The Palo Alto Public Art Program is putting out calls for selection-panel participants as well as calls for art submissions for its upcoming projects, which include the California Avenue parking garage and public-safety building.
The program oversees the city's art commissions, which are categorized as municipal projects, temporary art or public art in private development. The program presents project ideas to its advisory board — the Public Art Commission — and gathers a selection panel to vet artists. Last month, the program won three awards handed out at the Americans for the Arts' public art pre-conference, which recognizes outstanding projects across the country.
According to Public Art Program Director Elise DeMarzo, current and upcoming municipal projects include commissions for the California Avenue parking garage, downtown parking garage, public-safety building, Charleston and Arastradero corridor, U.S. Highway 101 pedestrian bridge at Adobe Creek, Fire Station No. 3, Palo Alto Junior Museum and Zoo and the Palo Alto Municipal Golf Course reconfiguration.
The program is accepting applications to serve on the selection panels for the California Avenue parking garage and public-safety building. Anyone interested in being considered should email DeMarzo at Elise.DeMarzo@cityofpaloalto.org with a brief biography, including any background in art, architecture or design, as well as a statement explaining why they are interested in participating.
Typically, selection panels are made up of seven stakeholders, with a mix of art professionals, community members and staff.
Once prospective panelists are interviewed and selected, the panels will meet and look at the work of around 20 artists before they narrow the pool to three to five artists who will be interviewed in person. From there, the panel will select one artist to recommend to the Public Art Commission.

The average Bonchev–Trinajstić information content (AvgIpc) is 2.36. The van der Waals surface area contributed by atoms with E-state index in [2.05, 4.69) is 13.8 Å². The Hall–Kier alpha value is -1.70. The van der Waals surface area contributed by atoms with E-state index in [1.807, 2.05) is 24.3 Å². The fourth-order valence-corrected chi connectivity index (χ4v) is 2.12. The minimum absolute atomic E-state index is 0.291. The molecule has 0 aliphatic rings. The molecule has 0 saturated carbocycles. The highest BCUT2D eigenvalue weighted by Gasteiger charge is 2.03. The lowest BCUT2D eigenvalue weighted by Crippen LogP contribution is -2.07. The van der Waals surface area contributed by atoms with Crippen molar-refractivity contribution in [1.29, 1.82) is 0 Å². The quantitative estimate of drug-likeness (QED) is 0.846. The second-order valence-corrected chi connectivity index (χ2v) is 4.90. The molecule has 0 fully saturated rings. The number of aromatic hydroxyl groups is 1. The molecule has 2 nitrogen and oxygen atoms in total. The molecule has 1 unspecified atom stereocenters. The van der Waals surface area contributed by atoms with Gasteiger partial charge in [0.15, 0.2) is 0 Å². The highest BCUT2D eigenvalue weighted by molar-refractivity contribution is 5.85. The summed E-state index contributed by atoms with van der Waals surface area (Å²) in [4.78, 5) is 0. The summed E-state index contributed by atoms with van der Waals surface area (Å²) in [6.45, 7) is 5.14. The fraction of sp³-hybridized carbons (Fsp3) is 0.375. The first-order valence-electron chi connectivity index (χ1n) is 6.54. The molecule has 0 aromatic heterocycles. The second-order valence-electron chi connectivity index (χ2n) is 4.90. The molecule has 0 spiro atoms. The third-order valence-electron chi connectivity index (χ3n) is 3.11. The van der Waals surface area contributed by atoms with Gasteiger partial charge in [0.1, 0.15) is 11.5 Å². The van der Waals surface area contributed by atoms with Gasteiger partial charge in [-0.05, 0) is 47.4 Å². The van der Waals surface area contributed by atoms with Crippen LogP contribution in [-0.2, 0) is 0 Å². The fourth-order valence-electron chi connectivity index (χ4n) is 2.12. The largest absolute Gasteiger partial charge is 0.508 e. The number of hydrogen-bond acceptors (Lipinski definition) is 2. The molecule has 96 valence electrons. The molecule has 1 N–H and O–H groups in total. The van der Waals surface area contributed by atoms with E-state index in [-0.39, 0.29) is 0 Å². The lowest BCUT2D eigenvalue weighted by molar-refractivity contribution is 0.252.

Artist calls for the two projects will go out after the panel is compiled.
Program staff will present the downtown garage public-art project to the commission in August, to be followed by the same process of gathering a selection panel and artist calls.
Artists Mary Lucking and Susan Zoccola were commissioned for the freeway pedestrian bridge and Charleston and Arastradero corridor, respectively. Both are currently working on concepts that will be presented to the commission for approval once finalized.
Designs for Fire Station No. 3 were approved in June; artist Pete Beeman is moving ahead with constructing a sculpture.
Additionally, the program is working on a call for an artist to create designs that can be translated into thermoplastic, a type of durable pavement marking, for the bike boulevards at the intersection of Lewis Road and Fielding Drive.
DeMarzo also said program staff are vetting artists for the temporary public art displays in front of City Hall.
In other business, the Public Art Program will hold a retreat on Sept. 15 to set priorities for the coming year.